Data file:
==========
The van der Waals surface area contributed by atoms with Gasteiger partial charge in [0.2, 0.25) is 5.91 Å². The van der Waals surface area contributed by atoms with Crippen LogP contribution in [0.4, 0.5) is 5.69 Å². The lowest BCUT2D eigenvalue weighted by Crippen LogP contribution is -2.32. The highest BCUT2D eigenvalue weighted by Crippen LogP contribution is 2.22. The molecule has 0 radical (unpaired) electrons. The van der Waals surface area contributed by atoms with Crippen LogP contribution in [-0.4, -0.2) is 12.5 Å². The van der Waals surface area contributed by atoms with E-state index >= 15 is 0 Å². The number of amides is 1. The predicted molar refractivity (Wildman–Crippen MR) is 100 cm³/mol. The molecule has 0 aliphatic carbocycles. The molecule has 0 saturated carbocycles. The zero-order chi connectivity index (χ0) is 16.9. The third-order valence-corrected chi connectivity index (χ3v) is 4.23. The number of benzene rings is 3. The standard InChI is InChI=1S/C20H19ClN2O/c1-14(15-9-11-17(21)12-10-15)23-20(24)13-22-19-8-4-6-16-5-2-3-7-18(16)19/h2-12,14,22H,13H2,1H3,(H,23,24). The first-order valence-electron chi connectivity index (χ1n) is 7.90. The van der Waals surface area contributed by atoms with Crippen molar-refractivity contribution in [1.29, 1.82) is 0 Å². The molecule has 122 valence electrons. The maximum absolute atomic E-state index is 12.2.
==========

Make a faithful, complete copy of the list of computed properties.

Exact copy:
The van der Waals surface area contributed by atoms with Gasteiger partial charge in [0.2, 0.25) is 5.91 Å². The van der Waals surface area contributed by atoms with Crippen LogP contribution in [0.4, 0.5) is 5.69 Å². The lowest BCUT2D eigenvalue weighted by Crippen LogP contribution is -2.32. The highest BCUT2D eigenvalue weighted by Crippen LogP contribution is 2.22. The molecule has 0 radical (unpaired) electrons. The van der Waals surface area contributed by atoms with Crippen LogP contribution in [-0.4, -0.2) is 12.5 Å². The van der Waals surface area contributed by atoms with E-state index >= 15 is 0 Å². The number of amides is 1. The predicted molar refractivity (Wildman–Crippen MR) is 100 cm³/mol. The molecule has 0 aliphatic carbocycles. The molecule has 0 saturated carbocycles. The zero-order chi connectivity index (χ0) is 16.9. The third-order valence-corrected chi connectivity index (χ3v) is 4.23. The number of benzene rings is 3. The standard InChI is InChI=1S/C20H19ClN2O/c1-14(15-9-11-17(21)12-10-15)23-20(24)13-22-19-8-4-6-16-5-2-3-7-18(16)19/h2-12,14,22H,13H2,1H3,(H,23,24). The first-order valence-electron chi connectivity index (χ1n) is 7.90. The van der Waals surface area contributed by atoms with Crippen molar-refractivity contribution in [1.29, 1.82) is 0 Å². The molecule has 122 valence electrons. The maximum absolute atomic E-state index is 12.2.